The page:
Manners must adorn knowledge, and smooth its way through the world.
Whether it is a business lunch or a romantic dinner, increase your social savvy by knowing the guidelines of how to ask someone to join you for a meal.
As you may have suspected, it is all in the asking. “Let's get together!” Few words can create instant etiquette anxiety as quickly as extending an invitation. Welcome to the wonderful world of hosting. Relax, hosting a meal can be an easy and elegant way to entertain your guest. Below are some tips to ensure a good impression.
Be Prepared ~ Do your research prior to extending any invitation. Find a restaurant that is appropriate for the particular person. Some factors to consider are location, cuisine, atmosphere, price and privacy. Many restaurants will fax you their menus for review. Whenever possible, you should visit the restaurant in advance.
Be Clear ~ Make sure your guest understands you are extending an invitation. It is best to phrase your invitation as clearly as possible. “Michael, I would like to take you to lunch on Tuesday.” Or, “Sophia, it would be an honor if you would be my guest for lunch Saturday afternoon.”
Be Considerate ~ Offer your guest a choice of restaurants. You may not know his/her time or dietary constraints. Doing so will allow your guest to choose based upon their preference and ensure they are looking forward to your time together.
Be Sure ~ The day before or the morning of your meal together, call both the restaurant and the guest to confirm the logistics. If you or your guest will be driving, you should ask about valet parking or the nearest parking area. (This can be especially important in downtown Boston.)
Be Early ~ For a social date, arrive to pick up your guest a few minutes early to allow yourself time to gather your thoughts. But wait to ring the doorbell until the agreed upon hour. For business occasions, arrive at the restaurant approximately 20 minutes before you expect your guest. Doing so will allow you time to review the menu, meet the staff and check the location of your table. If you are hosting more than one guest, you should also consider the seating arrangement in advance.
Be Gracious ~ Give your guest hints as to how many courses, or the house specialty, before ordering. “The asparagus tip ravioli appetizer is just divine.” “Be sure to leave room for dessert, the pastry chef here is truly an artist.”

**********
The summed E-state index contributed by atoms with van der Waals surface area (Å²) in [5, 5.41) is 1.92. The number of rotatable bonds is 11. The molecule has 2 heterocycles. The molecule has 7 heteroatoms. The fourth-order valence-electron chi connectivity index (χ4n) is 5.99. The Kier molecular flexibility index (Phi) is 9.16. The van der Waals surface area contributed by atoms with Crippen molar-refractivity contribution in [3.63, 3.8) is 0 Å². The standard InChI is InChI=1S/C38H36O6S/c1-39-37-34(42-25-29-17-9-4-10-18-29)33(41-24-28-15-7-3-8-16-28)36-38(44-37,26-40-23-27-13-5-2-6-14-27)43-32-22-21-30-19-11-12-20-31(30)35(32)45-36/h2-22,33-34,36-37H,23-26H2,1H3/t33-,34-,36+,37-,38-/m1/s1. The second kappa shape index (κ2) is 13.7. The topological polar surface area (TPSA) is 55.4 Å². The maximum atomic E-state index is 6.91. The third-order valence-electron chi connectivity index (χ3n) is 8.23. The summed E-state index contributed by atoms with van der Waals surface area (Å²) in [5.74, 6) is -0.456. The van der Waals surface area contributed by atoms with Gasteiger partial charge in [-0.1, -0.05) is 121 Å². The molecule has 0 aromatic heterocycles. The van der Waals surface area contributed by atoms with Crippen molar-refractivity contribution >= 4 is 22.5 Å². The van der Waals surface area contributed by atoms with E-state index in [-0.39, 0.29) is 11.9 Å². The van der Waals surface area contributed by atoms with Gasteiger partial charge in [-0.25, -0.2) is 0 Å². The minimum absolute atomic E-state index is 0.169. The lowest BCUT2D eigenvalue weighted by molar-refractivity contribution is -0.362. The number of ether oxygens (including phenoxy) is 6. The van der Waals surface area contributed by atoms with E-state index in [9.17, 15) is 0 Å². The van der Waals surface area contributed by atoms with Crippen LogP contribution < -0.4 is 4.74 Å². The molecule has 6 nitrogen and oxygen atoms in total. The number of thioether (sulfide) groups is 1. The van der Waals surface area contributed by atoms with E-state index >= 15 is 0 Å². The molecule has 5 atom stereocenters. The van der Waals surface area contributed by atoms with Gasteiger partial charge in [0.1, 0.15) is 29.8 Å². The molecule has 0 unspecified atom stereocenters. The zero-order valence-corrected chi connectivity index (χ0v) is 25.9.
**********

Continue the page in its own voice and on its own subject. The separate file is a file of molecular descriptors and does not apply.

Be Entertaining ~ As the host, it is up to you to direct the conversation. Be sure to have a few conversational topics prepared in advance. Current events, the latest best-selling novel, or comments on the local sports teams are all appropriate topics to begin conversations. For business, it is standard American practice to dive into business conversation after the appetizers or after about 10 minutes of general conversation.
Be Mannerly ~ Good table manners are essential to good relationships. If you have proper manners, your guest will pay attention to what you are saying. If you have poor table manners, your guest will have a hard time remembering anything else!
Be Discreet ~ Arrange for the bill in advance. Leave your credit card with the maître d' along with instructions. You can sign the bill at the end of the meal. Some of the finer restaurants will run your card and then mail you the receipt. However you decide to handle the bill, it is best to settle it alone. As the host, make sure to include the coat-check or parking for your guest too.
Q: Dear Mannersmith ~ I went out on a blind date with a guy who was nice enough, but definitely not my type. What do I do if he calls again for another date?
A: In general, my recommendation is to give each possible suitor a second chance. This second chance has two benefits. First, most people are nervous and not quite themselves on the first date. And, as a single person, the more active your social-life the better your chances of finding someone who you would like to date.
However, if the person in question was intolerable and you can not imagine trying to sit through another date, you should do so in the kindest way possible. “It was so nice of you to ask me to dinner on Saturday. No thank you.” Beware of the white lies. Do not tell the person you are busy because they might counter with other time to get together. If you are not interested, keep the conversation short and cordial.
Q: Dear Mannersmith ~ I have an acquaintance I am interested in asking out. We have many acquaintances in common, so I want to do it in such a way that I can save face if he is not interested in me. Any suggestions?
A: Absolutely! You should use the information you know about this gentleman to plan a date in which he would be interested. Suppose one of his favorite authors was holding a book signing at a local bookstore. You would call him with a very specific offer such as “David, Steven King is holding a book signing next Sunday. Would you like to go to the book signing and then to brunch with me? My treat.”
You can gauge his interest in you based upon the response. “Sure, I would love to go.” - is a very positive sign. “Thank you for asking, but I am busy on Sunday. Can we get together another time?”- is also a positive sign. “No thank you.” – would indicate he is not interested.
A word of caution, should you choose to have friend act as a go-between, pick a friend who understands discretion. You would not want the gentleman in question to feel as if he is the main character in a middle-school soap opera.
Q: Dear Mannersmith ~ As a woman in business, when I host a male client, they often will not let me pay for the meal. What can I do?
A: This is a common dilemma when social and business etiquette rules collide. The best way to handle this situation is to prevent it from occurring in the first place. If you are hosting the meal, arrange how the bill will be paid in advance. This way your guest will not have the opportunity to usurp the bill. (See the “Be Discreet” tip above.)